Wednesday, April 16, 2008

Green Boot Camp Gets Publicity

Thought you would be interested in knowing that Green Boot Camp is highlighted in the May 2008 issue of Working Mother magazine (page 52). Here is a link to the online version of that story, which includes a hotlink right back here to the blog!

Week Fifteen--Green Your Laundry Routine With Drying

Last week in talking about greening your laundry routine, I offered tips on washing your clothes in a more eco-friendly fashion. This week you'll learn how to dry your clothes in a way that doesn't harm the earth (as much) and could help your clothes to last long.

Believe it or not, good drying actually starts in the washing machine. That is, at the end of the washing cycle your machine goes into spin mode. This is very important because it helps to wick away extra moisture from the clothing so that laundry don't go into the dryer sopping wet. (Have you ever put super wet clothing in the dryer? It takes forever to dry and always ends up smelling like wet dog anyway.) If you feel that your clothes are still to moist when you're done washing, you could always run a second spin cycle, though this does use extra energy.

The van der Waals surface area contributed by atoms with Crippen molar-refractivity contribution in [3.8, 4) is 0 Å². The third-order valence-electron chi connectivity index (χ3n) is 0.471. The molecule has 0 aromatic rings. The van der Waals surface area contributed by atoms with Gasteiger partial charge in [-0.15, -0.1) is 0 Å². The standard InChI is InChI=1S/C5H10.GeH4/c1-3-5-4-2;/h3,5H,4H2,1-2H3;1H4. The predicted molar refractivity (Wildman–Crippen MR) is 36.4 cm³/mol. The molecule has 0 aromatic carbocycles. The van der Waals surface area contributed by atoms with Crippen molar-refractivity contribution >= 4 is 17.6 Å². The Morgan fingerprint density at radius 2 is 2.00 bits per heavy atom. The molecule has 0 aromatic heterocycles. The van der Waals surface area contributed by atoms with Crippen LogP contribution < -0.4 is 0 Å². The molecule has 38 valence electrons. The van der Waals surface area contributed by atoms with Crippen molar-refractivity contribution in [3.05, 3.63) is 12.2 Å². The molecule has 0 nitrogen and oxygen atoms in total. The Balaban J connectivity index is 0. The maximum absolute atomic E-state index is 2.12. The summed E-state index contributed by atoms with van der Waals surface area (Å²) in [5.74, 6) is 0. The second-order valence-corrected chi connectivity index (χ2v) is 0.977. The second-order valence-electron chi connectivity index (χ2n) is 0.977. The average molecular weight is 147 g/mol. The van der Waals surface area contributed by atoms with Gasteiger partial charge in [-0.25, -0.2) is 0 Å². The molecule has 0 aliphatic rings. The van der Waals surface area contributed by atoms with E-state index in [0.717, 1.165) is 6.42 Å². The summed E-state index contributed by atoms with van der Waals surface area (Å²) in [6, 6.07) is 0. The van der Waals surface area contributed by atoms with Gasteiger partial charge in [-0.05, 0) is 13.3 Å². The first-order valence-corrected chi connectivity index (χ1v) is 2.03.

Now as far as drying goes, the greenest way to go is simply to hang everything up. This makes a lot of sense if you have access to a clothesline (indoors or outside), and you've got the time to hang everything up. Me, I don't like the feel of crunchy underwear, sheets or towels that you get when things are air dried, and so I throw this stuff in the dryer. Everything else though? I'll run in the dryer for about 10 minutes to get it a little dry and to decrease wrinkles, and then I'll pull them out, piece by piece, and hang them up on hangers to dry. Usually, when I'm dealing with laundry loads of clothing, all that's left in the dryer after my hanging-up routine are socks and underwear, which dry quickly and on the lowest setting.

It is possible for your to hang up your clothes even if you don't have a backyard. I have a backyard but don't want to deal with going outside to dry my clothes. So I've got two towel racks in my laundry room (which is smaller than a walk-in closet, about 4'X6'), but I never use them for towels. When I hang clothes up, I hook the hangers on these towel racks. If I've got loads and loads of laundry to dry, I'll also hang things up in the shower.

People who want to avoid using the dryer also find it helpful to have a drying rack. You can buy them as a shelving set (shelves are made of mesh to allow for air circulation) or a folding rack where you hang your clothes over the rungs to dry.

The next time that you have to run a load of laundry, I hope you'll try out some of these green drying tips. Let me know if they work for you. I love to hear readers' feedback.